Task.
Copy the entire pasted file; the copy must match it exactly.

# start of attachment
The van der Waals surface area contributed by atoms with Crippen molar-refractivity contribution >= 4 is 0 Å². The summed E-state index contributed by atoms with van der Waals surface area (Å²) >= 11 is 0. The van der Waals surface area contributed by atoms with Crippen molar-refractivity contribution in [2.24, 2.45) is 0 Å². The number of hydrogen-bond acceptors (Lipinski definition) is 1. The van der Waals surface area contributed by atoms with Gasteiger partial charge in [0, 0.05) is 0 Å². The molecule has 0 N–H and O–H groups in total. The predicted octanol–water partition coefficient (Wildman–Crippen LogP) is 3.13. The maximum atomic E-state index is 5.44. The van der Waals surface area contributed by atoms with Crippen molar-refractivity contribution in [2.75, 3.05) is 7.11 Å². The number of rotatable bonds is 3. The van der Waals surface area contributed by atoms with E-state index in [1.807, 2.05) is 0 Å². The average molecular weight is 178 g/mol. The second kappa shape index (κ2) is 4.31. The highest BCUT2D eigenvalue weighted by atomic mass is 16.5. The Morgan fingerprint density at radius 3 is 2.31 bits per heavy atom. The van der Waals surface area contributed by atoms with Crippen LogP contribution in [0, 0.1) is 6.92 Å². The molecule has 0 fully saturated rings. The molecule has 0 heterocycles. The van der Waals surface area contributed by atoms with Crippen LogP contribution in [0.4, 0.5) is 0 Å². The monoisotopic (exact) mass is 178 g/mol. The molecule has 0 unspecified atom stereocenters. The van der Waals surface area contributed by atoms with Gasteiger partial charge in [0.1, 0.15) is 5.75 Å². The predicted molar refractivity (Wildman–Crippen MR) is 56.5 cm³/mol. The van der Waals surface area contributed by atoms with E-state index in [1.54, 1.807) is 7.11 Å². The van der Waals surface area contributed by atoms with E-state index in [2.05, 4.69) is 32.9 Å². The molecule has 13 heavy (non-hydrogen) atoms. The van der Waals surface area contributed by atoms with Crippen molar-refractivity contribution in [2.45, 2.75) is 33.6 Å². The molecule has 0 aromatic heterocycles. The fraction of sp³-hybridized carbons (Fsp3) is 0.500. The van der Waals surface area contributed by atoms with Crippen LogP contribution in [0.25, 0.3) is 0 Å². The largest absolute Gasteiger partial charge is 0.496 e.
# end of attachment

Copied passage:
The van der Waals surface area contributed by atoms with Crippen molar-refractivity contribution >= 4 is 0 Å². The summed E-state index contributed by atoms with van der Waals surface area (Å²) >= 11 is 0. The van der Waals surface area contributed by atoms with Crippen molar-refractivity contribution in [2.24, 2.45) is 0 Å². The number of hydrogen-bond acceptors (Lipinski definition) is 1. The van der Waals surface area contributed by atoms with Gasteiger partial charge in [0, 0.05) is 0 Å². The molecule has 0 N–H and O–H groups in total. The predicted octanol–water partition coefficient (Wildman–Crippen LogP) is 3.13. The maximum atomic E-state index is 5.44. The van der Waals surface area contributed by atoms with Crippen molar-refractivity contribution in [2.75, 3.05) is 7.11 Å². The number of rotatable bonds is 3. The van der Waals surface area contributed by atoms with E-state index in [1.807, 2.05) is 0 Å². The average molecular weight is 178 g/mol. The second kappa shape index (κ2) is 4.31. The highest BCUT2D eigenvalue weighted by atomic mass is 16.5. The Morgan fingerprint density at radius 3 is 2.31 bits per heavy atom. The van der Waals surface area contributed by atoms with Crippen LogP contribution in [0, 0.1) is 6.92 Å². The molecule has 0 fully saturated rings. The molecule has 0 heterocycles. The van der Waals surface area contributed by atoms with Crippen LogP contribution in [0.4, 0.5) is 0 Å². The monoisotopic (exact) mass is 178 g/mol. The molecule has 0 unspecified atom stereocenters. The van der Waals surface area contributed by atoms with Gasteiger partial charge in [0.1, 0.15) is 5.75 Å². The predicted molar refractivity (Wildman–Crippen MR) is 56.5 cm³/mol. The van der Waals surface area contributed by atoms with E-state index in [1.54, 1.807) is 7.11 Å². The van der Waals surface area contributed by atoms with E-state index in [2.05, 4.69) is 32.9 Å². The molecule has 13 heavy (non-hydrogen) atoms. The van der Waals surface area contributed by atoms with Crippen molar-refractivity contribution in [2.45, 2.75) is 33.6 Å². The molecule has 0 aromatic heterocycles. The fraction of sp³-hybridized carbons (Fsp3) is 0.500. The van der Waals surface area contributed by atoms with Crippen LogP contribution in [0.25, 0.3) is 0 Å². The largest absolute Gasteiger partial charge is 0.496 e.